Rudolf Duala Manga Bell

(born 1873 in the Douala region – executed in 1914 in Douala)

"You are hanging innocent blood. You kill me In vain. Damn the Germans. God, I beseech You; hear my last will, that Germans may never again set foot on this soil."

Rudolf Duala Manga Bell denounced the violent treatment of his people under German colonial rule—and was executed for his efforts. 

Manga Bell was king of the Duala ethnic group of the Bonanjo clan. His grandfather, King Bell, had signed the so-called protection treaty for the foundation of the German colony in Cameroon in 1884. Manga Bell attended the German government school in Cameroon and lived in Germany for several years as a “foster son” and guest student. After his return, he took on a mediating role as “high chief” and was tasked with implementing colonial policy. 


Witnessing brutal colonial crimes and realising that German policy was aimed at depriving his people of their livelihood, Manga Bell began to resist. In 1905, he wrote an open letter to the Reich Colonial Office, in which he underlined the interests of his people. His petitions against the German breach of law and the undignified treatment of his people were dismissed by the German side as “impudent”. The hopes he placed in the German public were also bitterly disappointed and the press agitated against him. Manga Bell, in principle willing to cooperate with the German colonial government, wanted to be considered a full citizen.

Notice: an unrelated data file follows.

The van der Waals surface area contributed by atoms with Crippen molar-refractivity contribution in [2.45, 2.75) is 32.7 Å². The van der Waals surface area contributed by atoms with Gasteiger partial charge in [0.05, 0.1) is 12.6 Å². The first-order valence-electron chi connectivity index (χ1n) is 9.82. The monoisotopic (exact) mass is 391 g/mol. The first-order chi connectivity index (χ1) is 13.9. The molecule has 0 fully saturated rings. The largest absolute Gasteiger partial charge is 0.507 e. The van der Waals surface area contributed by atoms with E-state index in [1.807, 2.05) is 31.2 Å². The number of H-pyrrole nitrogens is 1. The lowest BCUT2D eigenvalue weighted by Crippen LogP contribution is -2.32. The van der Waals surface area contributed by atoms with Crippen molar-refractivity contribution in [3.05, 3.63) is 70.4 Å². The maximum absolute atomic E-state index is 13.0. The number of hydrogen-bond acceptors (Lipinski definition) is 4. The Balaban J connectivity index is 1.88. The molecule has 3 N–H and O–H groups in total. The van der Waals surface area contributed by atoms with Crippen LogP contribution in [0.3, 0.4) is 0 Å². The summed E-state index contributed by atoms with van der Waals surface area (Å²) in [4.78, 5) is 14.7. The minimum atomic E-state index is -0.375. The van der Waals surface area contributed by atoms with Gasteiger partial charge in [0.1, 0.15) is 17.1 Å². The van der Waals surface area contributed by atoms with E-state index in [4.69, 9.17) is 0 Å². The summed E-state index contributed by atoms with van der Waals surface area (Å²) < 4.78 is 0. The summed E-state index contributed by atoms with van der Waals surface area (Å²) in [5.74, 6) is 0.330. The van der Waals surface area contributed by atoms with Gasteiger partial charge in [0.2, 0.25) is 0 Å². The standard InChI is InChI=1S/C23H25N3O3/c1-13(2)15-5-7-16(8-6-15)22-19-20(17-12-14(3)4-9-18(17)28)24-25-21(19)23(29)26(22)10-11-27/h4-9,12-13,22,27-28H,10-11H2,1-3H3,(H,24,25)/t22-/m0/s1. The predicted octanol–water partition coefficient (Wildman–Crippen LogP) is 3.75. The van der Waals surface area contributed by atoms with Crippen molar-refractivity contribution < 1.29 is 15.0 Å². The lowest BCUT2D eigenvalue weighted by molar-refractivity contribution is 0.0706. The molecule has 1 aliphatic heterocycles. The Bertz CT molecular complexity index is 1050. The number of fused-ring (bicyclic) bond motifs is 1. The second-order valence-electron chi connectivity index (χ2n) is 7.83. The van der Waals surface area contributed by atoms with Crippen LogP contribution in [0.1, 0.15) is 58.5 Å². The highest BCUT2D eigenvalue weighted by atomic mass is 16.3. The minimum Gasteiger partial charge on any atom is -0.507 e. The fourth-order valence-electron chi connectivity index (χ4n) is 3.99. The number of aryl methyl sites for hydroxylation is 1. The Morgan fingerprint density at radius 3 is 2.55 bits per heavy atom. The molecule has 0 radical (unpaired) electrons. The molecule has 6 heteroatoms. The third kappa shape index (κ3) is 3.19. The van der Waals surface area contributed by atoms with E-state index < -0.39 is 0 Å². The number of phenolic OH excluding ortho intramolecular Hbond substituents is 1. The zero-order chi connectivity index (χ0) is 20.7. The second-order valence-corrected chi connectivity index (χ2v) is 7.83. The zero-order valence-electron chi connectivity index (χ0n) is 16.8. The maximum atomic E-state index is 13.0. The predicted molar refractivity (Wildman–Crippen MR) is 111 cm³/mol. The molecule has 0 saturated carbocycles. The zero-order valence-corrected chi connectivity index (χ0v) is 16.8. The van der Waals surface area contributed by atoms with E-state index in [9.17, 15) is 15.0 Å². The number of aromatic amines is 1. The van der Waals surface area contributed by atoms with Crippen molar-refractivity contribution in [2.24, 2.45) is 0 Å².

His protest against the exploitative and inhumane policies of the German colonial power eventually cost him his life. He was hanged shortly before the onset of the First World War. This judicial murder, not yet fully dealt with in Germany, continues to shape Cameroon’s commemorative culture to this day. 

* „Wie Douala Manga Bell den Glauben an die deutsche Kolonialmacht verlor“, Radiobeitrag Deutsche Welle, 29.11.2014.

Credits: Jean-Pierre Félix-Eyoum, Dorfen